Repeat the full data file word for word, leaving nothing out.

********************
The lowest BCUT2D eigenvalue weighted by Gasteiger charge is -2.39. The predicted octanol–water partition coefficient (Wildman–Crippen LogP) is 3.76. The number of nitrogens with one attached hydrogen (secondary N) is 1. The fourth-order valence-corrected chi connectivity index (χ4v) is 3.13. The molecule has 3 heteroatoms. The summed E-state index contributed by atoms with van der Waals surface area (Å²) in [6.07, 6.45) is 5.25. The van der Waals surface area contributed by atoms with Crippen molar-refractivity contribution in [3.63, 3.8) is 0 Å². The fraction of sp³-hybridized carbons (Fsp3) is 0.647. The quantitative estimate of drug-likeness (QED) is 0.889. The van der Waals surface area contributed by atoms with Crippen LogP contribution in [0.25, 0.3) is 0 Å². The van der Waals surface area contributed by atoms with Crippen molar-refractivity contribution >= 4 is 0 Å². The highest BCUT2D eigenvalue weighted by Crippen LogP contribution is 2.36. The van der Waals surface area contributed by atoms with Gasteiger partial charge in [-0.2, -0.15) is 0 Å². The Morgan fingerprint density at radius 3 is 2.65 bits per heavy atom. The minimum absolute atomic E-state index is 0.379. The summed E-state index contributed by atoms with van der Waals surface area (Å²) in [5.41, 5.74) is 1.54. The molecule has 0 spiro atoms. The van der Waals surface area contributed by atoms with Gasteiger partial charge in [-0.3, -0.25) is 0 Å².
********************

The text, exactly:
The lowest BCUT2D eigenvalue weighted by Gasteiger charge is -2.39. The predicted octanol–water partition coefficient (Wildman–Crippen LogP) is 3.76. The number of nitrogens with one attached hydrogen (secondary N) is 1. The fourth-order valence-corrected chi connectivity index (χ4v) is 3.13. The molecule has 3 heteroatoms. The summed E-state index contributed by atoms with van der Waals surface area (Å²) in [6.07, 6.45) is 5.25. The van der Waals surface area contributed by atoms with Crippen molar-refractivity contribution in [3.63, 3.8) is 0 Å². The fraction of sp³-hybridized carbons (Fsp3) is 0.647. The quantitative estimate of drug-likeness (QED) is 0.889. The van der Waals surface area contributed by atoms with Crippen LogP contribution in [0.25, 0.3) is 0 Å². The van der Waals surface area contributed by atoms with Crippen molar-refractivity contribution >= 4 is 0 Å². The highest BCUT2D eigenvalue weighted by Crippen LogP contribution is 2.36. The van der Waals surface area contributed by atoms with Gasteiger partial charge in [-0.2, -0.15) is 0 Å². The Morgan fingerprint density at radius 3 is 2.65 bits per heavy atom. The minimum absolute atomic E-state index is 0.379. The summed E-state index contributed by atoms with van der Waals surface area (Å²) in [5.41, 5.74) is 1.54. The molecule has 0 spiro atoms. The van der Waals surface area contributed by atoms with Gasteiger partial charge in [-0.3, -0.25) is 0 Å².